21 tips to make your reviewer happy
Thread poster: Lincoln Hui

Lincoln Hui  Identity Verified
Hong Kong
Local time: 01:04
Member
Chinese to English
+ ...
May 18, 2016

1. Outsource your translation to several people but submit it as a single person's work. Make sure that your translators vary greatly in quality, so that some of the translations are competent and others are not.
2. Make sure you mix in a few translators who don't read the source language and can barely write the target language.
3. Share standardized terms with the translators. But make sure that you keep one of them out of the loop.
4. Don't use Google Translate. But make sure your translation sounds like it.
5. When the same term appears in adjacent strings, translate them differently.
6. When the same term appears twice in the same string, translate them differently.
7. When a word has multiple meanings in the dictionary, choose the wrong one.
8. If the source text zigs, zag.
9. If the source text says something about somebody else, apply it to ourselves instead.
10. Two words with similar meanings can be freely substituted.
11. You can words switch without around affecting the meaning of sentence the.
12. You ken replenish worts any whey you wont wherewith effecting the mean.
13. Different locales of the same language all use the same terms.
14. Your translation doesn't actually have to make sense. The reviewer will fix it.
15. Past, present and future are one and interchangable.
16. Never think about using only one word when it is remotely possible that you might just have a chance to be able to use like two words or something.
17. Never follow the glossary or TM. Especially if you made it yourself.
18. You can Saskatchewan insert meaningless fleabite words in a biology sentence.
19. "A minute" means literally one minute.
20. Swaziland = Switzerland.
21. Austria is where kangaroos live.


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Soonthon LUPKITARO(Ph.D.)  Identity Verified
Thailand
Local time: 00:04
Member (2004)
English to Thai
+ ...
Actually jokes May 18, 2016

Lincoln Hui wrote:

1. Outsource your translation to several people but submit it as a single person's work. Make sure that your translators vary greatly in quality, so that some of the translations are competent and others are not.
2. Make sure you mix in a few translators who don't read the source language and can barely write the target language.
3. Share standardized terms with the translators. But make sure that you keep one of them out of the loop.
4. ....


This forum post is actually a joke and irony. I met with a number of agencies who reviewed and evaluated my translation. They usually justify my works as "poor translation quality" by quoting reasons similar to those of Lincoln Hui above.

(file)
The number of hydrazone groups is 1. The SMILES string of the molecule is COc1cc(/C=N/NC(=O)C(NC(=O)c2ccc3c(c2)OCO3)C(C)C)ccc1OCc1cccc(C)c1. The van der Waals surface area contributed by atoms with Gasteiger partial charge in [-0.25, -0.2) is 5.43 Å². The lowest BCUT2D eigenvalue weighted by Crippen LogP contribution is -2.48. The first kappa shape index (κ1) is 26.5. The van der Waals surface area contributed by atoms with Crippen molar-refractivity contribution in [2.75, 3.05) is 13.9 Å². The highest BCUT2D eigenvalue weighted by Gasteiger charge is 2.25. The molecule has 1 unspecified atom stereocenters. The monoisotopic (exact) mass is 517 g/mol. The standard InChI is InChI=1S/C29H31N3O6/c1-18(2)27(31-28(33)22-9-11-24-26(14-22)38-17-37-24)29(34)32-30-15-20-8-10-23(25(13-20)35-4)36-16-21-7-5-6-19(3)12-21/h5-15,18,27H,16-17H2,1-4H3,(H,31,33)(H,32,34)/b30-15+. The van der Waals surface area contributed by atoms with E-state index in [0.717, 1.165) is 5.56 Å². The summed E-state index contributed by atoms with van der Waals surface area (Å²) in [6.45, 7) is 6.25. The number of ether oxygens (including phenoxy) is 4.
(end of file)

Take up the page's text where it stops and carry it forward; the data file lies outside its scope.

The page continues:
I have have some translation satisfaction dispute cases. By investigating carefully, I found that those agencies have no native speakers of the target language I translated e.g. Thai as their in-house linguists. They just hired reviewers on the fly who knew nothing about the contexts, translation theories, specific jargon, legal status of translations. They finally and mostly said "we cannot pay you for such bad translation."

I always petitioned to Proz.com against such outrage agencies. Proz.com came back and rarely allowed my Blue Board entries or comments on such agencies elsewhere in the Proz community.

I gradually escalate my recognition how risky translators are faced. We have been educated, learned, trained and repeated with numerous errors but our profession is growing into nightmare.

Soonthon L.


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Phil Hand  Identity Verified
China
Local time: 01:04
Chinese to English
And this is why... May 18, 2016

Lincoln Hui wrote:

14. Your translation doesn't actually have to make sense. The reviewer will fix it.


... I never did it.

Since starting at my current employer, I have had to do some reviewing. Occasionally, I get complaints that I'm retranslating instead of editing. But the sheer number of steps involved in this kind of work makes the mind boggle. If I were to "edit," I would have to:

1) Look at the translation; find that I can't tell what it means.
2) Read the source text
3) Work out what the first translator was trying to do with the source text to twist it into this particular shape
4) Work out if the first translator's approach is viable at all
5) If it is, work out how to do it properly
6) Determine the minimum-edit path to get from what's in front of me now to a proper version

It's a massive job. Thus, when I meet good editors, the drinks are on me.


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Thayenga  Identity Verified
Germany
Local time: 18:04
Member (2009)
English to German
+ ...
:D May 18, 2016

Cool typos.

But there are some reviewers who love to chop-up good translations. Fortunately, most reviewers know their trade and don't give in to "preferences".


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Lincoln Hui  Identity Verified
Hong Kong
Local time: 01:04
Member
Chinese to English
+ ...
TOPIC STARTER
Review to production May 18, 2016

I do make any number of changes as I see fit because I'm delivering the finished product and of course my personal tastes are better than yours. Just because I changed something doesn't mean the translation was wrong; but we have a problem when the translation is so wrong that I have no choice but to change everything.

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21 tips to make your reviewer happy

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